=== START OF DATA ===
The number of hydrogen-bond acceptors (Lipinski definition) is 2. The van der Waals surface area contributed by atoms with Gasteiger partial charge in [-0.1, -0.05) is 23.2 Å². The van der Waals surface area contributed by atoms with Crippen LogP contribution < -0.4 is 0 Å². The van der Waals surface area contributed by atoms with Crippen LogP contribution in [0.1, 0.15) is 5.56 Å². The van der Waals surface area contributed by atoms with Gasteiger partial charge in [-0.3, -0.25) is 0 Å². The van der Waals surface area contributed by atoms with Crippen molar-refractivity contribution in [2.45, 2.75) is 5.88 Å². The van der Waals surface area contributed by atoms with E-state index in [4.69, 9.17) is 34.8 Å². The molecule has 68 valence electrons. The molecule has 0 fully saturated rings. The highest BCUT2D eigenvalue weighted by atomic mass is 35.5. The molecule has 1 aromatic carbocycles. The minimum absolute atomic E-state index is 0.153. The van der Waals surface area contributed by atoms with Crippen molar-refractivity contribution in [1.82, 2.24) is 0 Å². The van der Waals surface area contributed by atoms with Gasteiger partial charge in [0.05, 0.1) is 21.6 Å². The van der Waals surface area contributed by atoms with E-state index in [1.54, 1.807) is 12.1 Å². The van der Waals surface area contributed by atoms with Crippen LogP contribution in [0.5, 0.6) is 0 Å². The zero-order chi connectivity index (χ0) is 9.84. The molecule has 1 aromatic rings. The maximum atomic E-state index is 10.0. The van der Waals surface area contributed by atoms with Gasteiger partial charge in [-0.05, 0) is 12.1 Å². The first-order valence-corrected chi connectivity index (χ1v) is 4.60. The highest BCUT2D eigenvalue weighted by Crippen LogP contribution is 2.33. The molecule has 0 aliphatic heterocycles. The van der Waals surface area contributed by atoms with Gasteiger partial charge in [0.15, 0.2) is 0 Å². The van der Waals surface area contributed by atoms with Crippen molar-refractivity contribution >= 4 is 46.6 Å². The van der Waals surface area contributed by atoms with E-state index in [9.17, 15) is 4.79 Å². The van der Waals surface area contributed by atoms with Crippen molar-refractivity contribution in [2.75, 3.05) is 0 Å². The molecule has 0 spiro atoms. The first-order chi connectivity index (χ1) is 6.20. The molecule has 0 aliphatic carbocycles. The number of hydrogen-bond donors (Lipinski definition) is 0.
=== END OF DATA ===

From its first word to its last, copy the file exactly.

The number of hydrogen-bond acceptors (Lipinski definition) is 2. The van der Waals surface area contributed by atoms with Gasteiger partial charge in [-0.1, -0.05) is 23.2 Å². The van der Waals surface area contributed by atoms with Crippen LogP contribution < -0.4 is 0 Å². The van der Waals surface area contributed by atoms with Crippen LogP contribution in [0.1, 0.15) is 5.56 Å². The van der Waals surface area contributed by atoms with Gasteiger partial charge in [-0.3, -0.25) is 0 Å². The van der Waals surface area contributed by atoms with Crippen molar-refractivity contribution in [2.45, 2.75) is 5.88 Å². The van der Waals surface area contributed by atoms with E-state index in [4.69, 9.17) is 34.8 Å². The molecule has 68 valence electrons. The molecule has 0 fully saturated rings. The highest BCUT2D eigenvalue weighted by atomic mass is 35.5. The molecule has 1 aromatic carbocycles. The minimum absolute atomic E-state index is 0.153. The van der Waals surface area contributed by atoms with Crippen molar-refractivity contribution in [1.82, 2.24) is 0 Å². The van der Waals surface area contributed by atoms with Gasteiger partial charge in [0.05, 0.1) is 21.6 Å². The van der Waals surface area contributed by atoms with E-state index in [1.54, 1.807) is 12.1 Å². The van der Waals surface area contributed by atoms with Crippen LogP contribution in [0.5, 0.6) is 0 Å². The zero-order chi connectivity index (χ0) is 9.84. The molecule has 1 aromatic rings. The maximum atomic E-state index is 10.0. The van der Waals surface area contributed by atoms with Gasteiger partial charge in [-0.05, 0) is 12.1 Å². The first-order valence-corrected chi connectivity index (χ1v) is 4.60. The highest BCUT2D eigenvalue weighted by Crippen LogP contribution is 2.33. The molecule has 0 aliphatic heterocycles. The van der Waals surface area contributed by atoms with Gasteiger partial charge in [0.15, 0.2) is 0 Å². The van der Waals surface area contributed by atoms with Crippen molar-refractivity contribution >= 4 is 46.6 Å². The van der Waals surface area contributed by atoms with E-state index in [9.17, 15) is 4.79 Å². The van der Waals surface area contributed by atoms with Crippen molar-refractivity contribution in [2.75, 3.05) is 0 Å². The molecule has 0 spiro atoms. The first-order chi connectivity index (χ1) is 6.20. The molecule has 0 aliphatic carbocycles. The number of hydrogen-bond donors (Lipinski definition) is 0.